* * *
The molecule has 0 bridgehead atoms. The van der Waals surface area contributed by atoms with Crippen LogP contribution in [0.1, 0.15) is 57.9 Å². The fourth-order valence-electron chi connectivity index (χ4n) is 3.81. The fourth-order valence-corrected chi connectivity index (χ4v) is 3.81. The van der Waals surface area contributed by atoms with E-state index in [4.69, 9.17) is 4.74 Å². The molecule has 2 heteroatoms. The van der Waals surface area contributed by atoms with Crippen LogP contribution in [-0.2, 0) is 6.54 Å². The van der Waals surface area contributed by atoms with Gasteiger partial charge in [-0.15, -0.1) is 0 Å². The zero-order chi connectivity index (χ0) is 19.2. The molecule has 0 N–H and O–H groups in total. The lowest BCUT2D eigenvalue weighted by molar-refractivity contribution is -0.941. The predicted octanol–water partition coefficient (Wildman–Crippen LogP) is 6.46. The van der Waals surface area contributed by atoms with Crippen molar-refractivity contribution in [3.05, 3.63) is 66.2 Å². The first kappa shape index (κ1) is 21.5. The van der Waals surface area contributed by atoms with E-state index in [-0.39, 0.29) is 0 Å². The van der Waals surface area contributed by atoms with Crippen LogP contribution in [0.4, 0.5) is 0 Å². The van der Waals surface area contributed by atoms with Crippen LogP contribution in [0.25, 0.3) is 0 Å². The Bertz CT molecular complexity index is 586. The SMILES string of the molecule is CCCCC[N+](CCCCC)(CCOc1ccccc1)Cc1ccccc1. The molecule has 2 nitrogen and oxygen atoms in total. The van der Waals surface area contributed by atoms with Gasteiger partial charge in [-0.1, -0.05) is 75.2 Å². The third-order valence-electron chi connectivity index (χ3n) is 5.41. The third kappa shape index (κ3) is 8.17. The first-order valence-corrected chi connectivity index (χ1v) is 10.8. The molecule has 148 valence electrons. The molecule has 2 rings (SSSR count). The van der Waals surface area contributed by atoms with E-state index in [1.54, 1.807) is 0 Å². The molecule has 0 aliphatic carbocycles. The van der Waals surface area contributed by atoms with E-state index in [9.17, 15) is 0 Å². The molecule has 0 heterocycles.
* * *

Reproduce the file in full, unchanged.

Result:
The molecule has 0 bridgehead atoms. The van der Waals surface area contributed by atoms with Crippen LogP contribution in [0.1, 0.15) is 57.9 Å². The fourth-order valence-electron chi connectivity index (χ4n) is 3.81. The fourth-order valence-corrected chi connectivity index (χ4v) is 3.81. The van der Waals surface area contributed by atoms with E-state index in [4.69, 9.17) is 4.74 Å². The molecule has 2 heteroatoms. The van der Waals surface area contributed by atoms with Crippen LogP contribution in [-0.2, 0) is 6.54 Å². The van der Waals surface area contributed by atoms with Gasteiger partial charge in [-0.15, -0.1) is 0 Å². The zero-order chi connectivity index (χ0) is 19.2. The molecule has 0 N–H and O–H groups in total. The lowest BCUT2D eigenvalue weighted by molar-refractivity contribution is -0.941. The predicted octanol–water partition coefficient (Wildman–Crippen LogP) is 6.46. The van der Waals surface area contributed by atoms with Crippen molar-refractivity contribution in [3.05, 3.63) is 66.2 Å². The first kappa shape index (κ1) is 21.5. The van der Waals surface area contributed by atoms with E-state index in [-0.39, 0.29) is 0 Å². The van der Waals surface area contributed by atoms with Crippen LogP contribution in [0.4, 0.5) is 0 Å². The van der Waals surface area contributed by atoms with Crippen LogP contribution in [0.25, 0.3) is 0 Å². The Bertz CT molecular complexity index is 586. The SMILES string of the molecule is CCCCC[N+](CCCCC)(CCOc1ccccc1)Cc1ccccc1. The molecule has 2 nitrogen and oxygen atoms in total. The van der Waals surface area contributed by atoms with Gasteiger partial charge in [-0.1, -0.05) is 75.2 Å². The third-order valence-electron chi connectivity index (χ3n) is 5.41. The third kappa shape index (κ3) is 8.17. The first-order valence-corrected chi connectivity index (χ1v) is 10.8. The molecule has 148 valence electrons. The molecule has 2 rings (SSSR count). The van der Waals surface area contributed by atoms with E-state index in [1.54, 1.807) is 0 Å². The molecule has 0 aliphatic carbocycles. The van der Waals surface area contributed by atoms with E-state index in [9.17, 15) is 0 Å². The molecule has 0 heterocycles.